More of the Kansas wheat crop is beginning to turn color in a sure sign that harvest time is getting closer.
Some Kansas farmers are harvesting a different kind of crop, the wind.
China has not imported US beef since a 2003 Mad Cow Disease incident.
The National Agricultural Statistics Service reported Monday that about 84 percent of the wheat crop in Kansas was now headed.
A calf born seemingly healthy at a North Dakota ranch has an extra set of limbs hanging off its neck.
Agriculture Secretary Sonny Perdue is trying to reassure them by creating a top post to oversee trade and foreign agricultural affairs.
Some wheat in western Kansas is standing knee-high again, but farmers say they’re concerned about the damage below the stem.
– The Agriculture Department is forecasting a far smaller U.S. winter wheat crop than a year ago.
Weight loss could cost ranchers millions.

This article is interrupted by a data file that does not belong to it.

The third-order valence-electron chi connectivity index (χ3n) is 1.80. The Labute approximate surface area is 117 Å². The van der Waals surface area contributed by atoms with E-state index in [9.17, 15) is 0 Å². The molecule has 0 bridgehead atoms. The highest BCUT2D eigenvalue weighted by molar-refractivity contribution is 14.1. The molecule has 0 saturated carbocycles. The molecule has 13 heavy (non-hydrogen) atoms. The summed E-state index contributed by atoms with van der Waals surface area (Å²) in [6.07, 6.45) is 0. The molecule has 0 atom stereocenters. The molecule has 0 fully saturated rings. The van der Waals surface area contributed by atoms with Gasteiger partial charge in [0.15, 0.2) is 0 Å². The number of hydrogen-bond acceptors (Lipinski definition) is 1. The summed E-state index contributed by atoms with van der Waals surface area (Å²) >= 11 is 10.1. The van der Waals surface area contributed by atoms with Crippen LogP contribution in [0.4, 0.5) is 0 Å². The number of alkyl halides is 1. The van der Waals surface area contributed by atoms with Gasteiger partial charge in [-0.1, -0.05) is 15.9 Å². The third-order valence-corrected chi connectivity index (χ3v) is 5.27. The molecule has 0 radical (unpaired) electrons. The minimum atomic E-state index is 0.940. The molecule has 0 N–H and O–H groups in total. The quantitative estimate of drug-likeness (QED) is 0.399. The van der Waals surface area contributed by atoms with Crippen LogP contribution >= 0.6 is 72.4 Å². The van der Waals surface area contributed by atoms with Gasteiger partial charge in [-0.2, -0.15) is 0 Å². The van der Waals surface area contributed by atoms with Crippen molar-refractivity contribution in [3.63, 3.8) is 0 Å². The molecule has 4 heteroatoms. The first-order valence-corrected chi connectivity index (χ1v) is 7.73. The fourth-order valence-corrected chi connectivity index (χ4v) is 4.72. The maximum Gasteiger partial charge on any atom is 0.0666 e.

The rule was originally scheduled to go into effect in March.
The government’s latest weekly snapshot of crops says the effects of recent snow storms and temperatures are still being assessed.
This year’s wheat harvest is projected to bring in 185 million fewer bushels than last year.
Groups took different routes from Colby to Wichita on Wednesday surveying more than 200 wheat fields.
Participants in the Kansas winter wheat tour say it is too early to know the full extent of storm damage on the state’s crop.
Ag experts say even if some of the wheat crop is gone for good, there could be a chance to plant another crop in its place.